avenue

fence bridge

grass block paving

sunset

 

Hazendal Family MTB Trail was completed on 25th September 2015.

A normal trail building exercise involves working in inaccessible places high up and out of the way, necessitating a large amount of work being done by hand. Carrying in tools and supplies, digging out and compacting the soil imposes an extra strain on the labour force. For the new trail at Hazendal we used a different build method due to the nature of the terrain. The farm was flat with open fields mostly comprising of very sandy soil with easy access, so it was possible to use machinery to do the heavy work.

Having mapped and flagged the routes, then brush-cut a rough path, we used a three ton roller to flatten and compact the soil. Working in winter can be hazardous though as the ground is deceptively soft in places. Walking over it gives no clue as to it's ability to withstand a three ton roller-compactor thundering along, and twice we had to pull it out of a muddy bog where it suddenly sank up to its axles.

Fortuitously, the farm was in the process of rehabilitation after most of the fields were mined for sand over the previous two years. Large heaps of soil were being trucked in and dumped prior to spreading. We hired a JCB to mix selected piles of soil and clay and drop them around according to our trail map. With the right consistency obtained it was possible to spread and compact the mix into a hard durable surface on top of the sand in a metre-wide ribbon, perfect for year round riding.

After spreading, we used a one-ton plate compactor to shape the trail so water would run off either side. Within two days it had baked hard and was ready for action!

Using the heavy machinery saved us many days of labour; this 5km trail was built in 15 working days, and the result is a beautiful trail through woodlands and open fields, flat and easy to navigate for riders of all ages and abilities!

 


 

 

Rooiberg / Breede River MTB Trail was completed in August 2016.

An approach by the Rooiberg Breede River Conservancy in 2015 opened up the possibility of utilising Conservancy land to build an entirely new trail just outside Robertson next to the R60. Firstly an aerial survey was done using Google Earth, then a ground survey was carried out by bike and on foot. Eventually an idea of what could be done was formulated and the findings presented to the committee. The green light was given in March 2016, route flagging began and by June we were ready to move in with the labour. A total of 15kms of single-track was built to augment the mostly jeep and farm track trail, nestled in the foothills of the scenic Langeberg Mountains. After 21 bridges, fence-ride-overs and styles were constructed, 120 poles planted and more than 300 signs attached, the route was opened on 1st September 2016.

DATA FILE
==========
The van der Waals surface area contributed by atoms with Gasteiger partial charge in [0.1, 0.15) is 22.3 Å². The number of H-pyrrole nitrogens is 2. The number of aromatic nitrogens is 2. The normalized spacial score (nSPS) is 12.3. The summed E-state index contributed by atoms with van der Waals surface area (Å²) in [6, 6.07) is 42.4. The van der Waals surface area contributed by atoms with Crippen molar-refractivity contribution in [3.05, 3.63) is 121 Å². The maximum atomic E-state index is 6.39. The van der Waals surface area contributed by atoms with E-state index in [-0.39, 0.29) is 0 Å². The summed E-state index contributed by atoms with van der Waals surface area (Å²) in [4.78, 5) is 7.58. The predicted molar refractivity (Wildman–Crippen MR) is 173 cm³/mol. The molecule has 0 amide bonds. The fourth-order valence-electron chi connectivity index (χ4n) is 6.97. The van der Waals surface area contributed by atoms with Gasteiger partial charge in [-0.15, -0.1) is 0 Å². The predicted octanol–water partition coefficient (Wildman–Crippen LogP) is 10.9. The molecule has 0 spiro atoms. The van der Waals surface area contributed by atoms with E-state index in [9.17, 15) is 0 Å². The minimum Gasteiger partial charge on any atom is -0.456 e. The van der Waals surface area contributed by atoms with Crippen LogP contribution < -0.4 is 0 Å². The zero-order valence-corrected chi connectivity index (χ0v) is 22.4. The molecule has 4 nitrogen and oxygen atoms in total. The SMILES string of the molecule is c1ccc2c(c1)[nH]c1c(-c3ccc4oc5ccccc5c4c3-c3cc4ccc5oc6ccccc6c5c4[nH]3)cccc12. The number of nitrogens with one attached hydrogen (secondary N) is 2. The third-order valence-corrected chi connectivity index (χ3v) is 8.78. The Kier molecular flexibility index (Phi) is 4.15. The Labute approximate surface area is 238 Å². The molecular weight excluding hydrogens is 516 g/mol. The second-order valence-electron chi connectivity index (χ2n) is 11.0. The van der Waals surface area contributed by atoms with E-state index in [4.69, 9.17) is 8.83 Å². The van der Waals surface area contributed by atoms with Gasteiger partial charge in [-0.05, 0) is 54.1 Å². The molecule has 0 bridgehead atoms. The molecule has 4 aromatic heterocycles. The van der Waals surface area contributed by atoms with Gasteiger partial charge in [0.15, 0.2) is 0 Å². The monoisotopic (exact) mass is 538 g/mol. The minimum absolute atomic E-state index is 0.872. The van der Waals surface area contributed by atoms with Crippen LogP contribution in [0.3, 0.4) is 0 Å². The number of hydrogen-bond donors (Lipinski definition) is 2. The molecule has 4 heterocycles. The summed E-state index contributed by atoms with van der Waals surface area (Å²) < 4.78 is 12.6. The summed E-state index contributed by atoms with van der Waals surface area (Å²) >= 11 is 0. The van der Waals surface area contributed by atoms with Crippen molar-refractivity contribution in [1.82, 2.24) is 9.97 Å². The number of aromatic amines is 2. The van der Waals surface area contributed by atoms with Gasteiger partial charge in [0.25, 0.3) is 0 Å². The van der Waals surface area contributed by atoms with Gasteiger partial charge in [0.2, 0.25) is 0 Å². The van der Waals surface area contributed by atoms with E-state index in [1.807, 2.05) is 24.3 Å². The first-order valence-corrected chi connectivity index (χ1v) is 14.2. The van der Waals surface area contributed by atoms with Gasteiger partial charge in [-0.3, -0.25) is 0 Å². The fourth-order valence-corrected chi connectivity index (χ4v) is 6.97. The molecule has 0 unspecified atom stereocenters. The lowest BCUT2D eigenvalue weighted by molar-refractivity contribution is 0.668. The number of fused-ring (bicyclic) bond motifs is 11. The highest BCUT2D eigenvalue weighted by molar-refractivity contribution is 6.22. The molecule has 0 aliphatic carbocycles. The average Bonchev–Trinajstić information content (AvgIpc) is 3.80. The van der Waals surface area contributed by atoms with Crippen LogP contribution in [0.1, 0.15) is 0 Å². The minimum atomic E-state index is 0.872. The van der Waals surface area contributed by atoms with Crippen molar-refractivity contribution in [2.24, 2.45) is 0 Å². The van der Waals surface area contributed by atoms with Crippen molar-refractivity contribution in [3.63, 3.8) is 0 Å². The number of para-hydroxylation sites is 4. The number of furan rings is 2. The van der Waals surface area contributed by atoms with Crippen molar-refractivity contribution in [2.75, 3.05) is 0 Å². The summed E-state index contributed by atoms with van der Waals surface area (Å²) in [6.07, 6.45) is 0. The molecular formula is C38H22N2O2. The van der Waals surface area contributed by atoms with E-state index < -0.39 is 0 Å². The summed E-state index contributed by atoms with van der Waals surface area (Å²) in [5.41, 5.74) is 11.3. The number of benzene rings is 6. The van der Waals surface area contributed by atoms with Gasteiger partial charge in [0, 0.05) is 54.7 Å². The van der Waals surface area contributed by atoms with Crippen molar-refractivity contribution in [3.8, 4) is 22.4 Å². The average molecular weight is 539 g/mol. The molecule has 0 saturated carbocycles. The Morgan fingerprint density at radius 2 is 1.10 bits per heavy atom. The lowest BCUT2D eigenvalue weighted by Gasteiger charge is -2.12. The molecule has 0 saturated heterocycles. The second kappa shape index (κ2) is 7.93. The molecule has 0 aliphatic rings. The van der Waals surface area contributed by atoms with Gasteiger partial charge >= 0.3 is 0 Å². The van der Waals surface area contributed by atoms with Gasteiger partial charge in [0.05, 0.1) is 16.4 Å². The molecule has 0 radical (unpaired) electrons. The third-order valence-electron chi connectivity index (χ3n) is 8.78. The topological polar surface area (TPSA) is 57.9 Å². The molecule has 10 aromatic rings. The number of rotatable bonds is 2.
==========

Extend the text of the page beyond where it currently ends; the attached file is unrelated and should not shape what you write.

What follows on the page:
For more, visit the Facebook page: https://www.facebook.com/pages/Rooiberg-Breede-River-Conservancy/832590770180556

The trail is laid out in three loops each with short, medium, long and extra-long options, catering for riders of all ages and abilities.

Starting at Rooiberg Cellars the Red Route covers up to 40kms of typical Karoo landscape, fairly flat riding, with a bit of moderate climbing on the L and XL routes. 5, 20 and 30km options available with the 4kms of single-track accessible from M, L and XL. This route can also be started at the Saggy Stone Pub, again with S, M, L and XL options (4, 18, 25 and 40kms; follow the Blue route arrows). Look out for springbok, duiker, ostrich, secretary birds and other raptors.

From the Rooiberg Cellar, follow the signs to cross safely under the R60 and head for the Green Route ‘Roam Rooiberg’. With 4, 7 and 8km options this is a shorter trail with more climbing, but nothing lung-busting unless you attempt the 10km XL option. A very pretty route consisting mostly of flowing singletrack that utilizes two kloofs on the property to create a thrilling, remote but non-technical trail. The optional XL route has a testing rough and rocky climb up and down with great views over the valleys below. Look out for Eland, baboons, klipspringer and tortoises.

Cross back under the R60 and head for the Purple Route. With 9, 13, and 19km options this fairly flat route follows a dry river bed into the valley opposite, alongside fruit orchards and vineyards before turning around to head back towards the cellar. On the way is an optional challenging climb up and thrilling ride down into a remote valley that brings you to the 3km easy flowing singletrack. This area is home to porcupines and wild boar, both nocturnal, but watch out for the holes they dig!  

 

 

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